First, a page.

As horror fans we’ve heard it all. ‘Horror is easy. Horror is cheap. Horror is vulgar.’  And while these criticisms are rather easy to shrug off and ignore, there’s one that consistently ruffles my black feathers: ‘Horror characters have no depth.’ For some reason, horror tends to get accused of shallow, tropey characters more than other genres. While there are of course horror films that warrant character-based criticism, there are just as many that deserve praise. Here, in this monthly editorial, we’ll take a look at some of the best developed, most interesting and well-rounded characters that horror has to offer.  These characters defy stereotypes and their value transcends the genre into the world of film at large. First up is Thana from Abel Ferrara’s 1981 film, Ms. 45.

 

 

Tagline: She was abused and violated. It will never happen again!

A timid and mute seamstress goes insane after being attacked and raped twice in one day, in which she takes to the streets of New York City after dark and randomly shoots men with a .45 caliber pistol.

It would be easy to write off Ms. 45 as a simple rape-revenge exploitation film. However, there are a variety of factors that contribute to the film resisting that title while simultaneously embracing and elevating it. The largest and most obvious example against a simple categorization is the character of Thana played by the complicated and brilliant Zoe Lund. Through Lund’s performance, Thana becomes a character that transfixes, raises questions and invokes both sympathy and fear. All without saying a single word.

 

ACT I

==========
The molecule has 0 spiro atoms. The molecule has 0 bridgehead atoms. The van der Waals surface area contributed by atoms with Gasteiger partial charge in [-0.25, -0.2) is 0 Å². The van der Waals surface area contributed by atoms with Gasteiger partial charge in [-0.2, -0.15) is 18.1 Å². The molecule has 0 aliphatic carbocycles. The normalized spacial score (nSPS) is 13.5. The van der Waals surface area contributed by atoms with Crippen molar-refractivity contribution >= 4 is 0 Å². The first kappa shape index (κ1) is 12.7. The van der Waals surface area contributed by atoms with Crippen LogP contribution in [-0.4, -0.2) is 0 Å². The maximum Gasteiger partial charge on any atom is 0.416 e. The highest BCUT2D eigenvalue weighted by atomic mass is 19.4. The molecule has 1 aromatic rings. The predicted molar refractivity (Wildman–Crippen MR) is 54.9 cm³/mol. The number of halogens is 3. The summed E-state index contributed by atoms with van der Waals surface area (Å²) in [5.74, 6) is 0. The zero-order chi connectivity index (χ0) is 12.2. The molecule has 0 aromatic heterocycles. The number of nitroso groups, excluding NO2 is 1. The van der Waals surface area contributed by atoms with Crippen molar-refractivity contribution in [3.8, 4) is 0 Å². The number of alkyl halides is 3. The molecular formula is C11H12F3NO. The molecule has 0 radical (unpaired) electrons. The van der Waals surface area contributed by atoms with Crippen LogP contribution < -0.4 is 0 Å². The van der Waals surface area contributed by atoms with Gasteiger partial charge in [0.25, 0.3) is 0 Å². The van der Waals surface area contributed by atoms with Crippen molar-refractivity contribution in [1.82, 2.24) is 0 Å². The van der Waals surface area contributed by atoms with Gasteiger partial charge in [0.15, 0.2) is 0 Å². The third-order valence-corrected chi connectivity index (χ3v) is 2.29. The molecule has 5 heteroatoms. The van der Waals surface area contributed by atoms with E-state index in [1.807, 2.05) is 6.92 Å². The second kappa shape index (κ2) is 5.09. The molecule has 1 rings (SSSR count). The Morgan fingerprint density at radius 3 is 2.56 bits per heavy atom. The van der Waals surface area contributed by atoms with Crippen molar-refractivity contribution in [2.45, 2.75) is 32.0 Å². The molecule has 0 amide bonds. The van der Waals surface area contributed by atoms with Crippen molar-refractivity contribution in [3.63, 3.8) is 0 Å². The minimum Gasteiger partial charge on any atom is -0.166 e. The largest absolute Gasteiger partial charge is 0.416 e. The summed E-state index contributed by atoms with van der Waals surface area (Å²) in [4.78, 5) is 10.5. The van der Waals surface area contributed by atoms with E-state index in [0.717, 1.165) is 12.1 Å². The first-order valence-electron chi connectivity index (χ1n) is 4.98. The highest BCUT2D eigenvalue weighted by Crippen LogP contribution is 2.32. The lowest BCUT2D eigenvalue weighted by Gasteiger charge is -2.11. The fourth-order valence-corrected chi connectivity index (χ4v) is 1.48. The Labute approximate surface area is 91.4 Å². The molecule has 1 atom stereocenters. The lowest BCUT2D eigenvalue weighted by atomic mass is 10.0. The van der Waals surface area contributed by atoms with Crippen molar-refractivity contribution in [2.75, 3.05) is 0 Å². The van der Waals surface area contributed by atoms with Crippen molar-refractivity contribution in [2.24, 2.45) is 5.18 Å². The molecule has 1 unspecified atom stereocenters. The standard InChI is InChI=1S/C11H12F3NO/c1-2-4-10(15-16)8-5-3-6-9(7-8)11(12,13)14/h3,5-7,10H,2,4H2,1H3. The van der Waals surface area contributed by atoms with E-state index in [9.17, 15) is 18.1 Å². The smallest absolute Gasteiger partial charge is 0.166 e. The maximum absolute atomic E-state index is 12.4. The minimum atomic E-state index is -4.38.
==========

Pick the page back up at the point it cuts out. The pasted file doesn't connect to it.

Right off the bat we learn many things about Thana.  She is a young, reserved woman living and working in the garment industry of New York. Along with her beautiful physical features sans makeup, Thana is also mute. While this fact in no way inhibits her mental capabilities or her ability to function as a professional seamstress, the people in her every day life tend to infantilize her. We very quickly see her co-workers, boss and landlady consistently talk down to her and treat her as if she is somehow incapable. But here’s the thing. Thana doesn’t want or need help with any of it. She turns down opportunities to socialize and ignores offers of help, all with a look of someone who has been hearing these things her whole life. Through these early initial interactions with people in her immediate circle we get a very early impression of Thana‘s personality. It’s not that she is scared or can’t ask to hang out with friends, it’s that she doesn’t want to. Perhaps that’s due to years of being treated differently, or perhaps it’s just her nature. Whatever the cause, Thana‘s desire to simply be left alone (by strangers and acquaintances alike) soon takes on layers of meaning and relevance.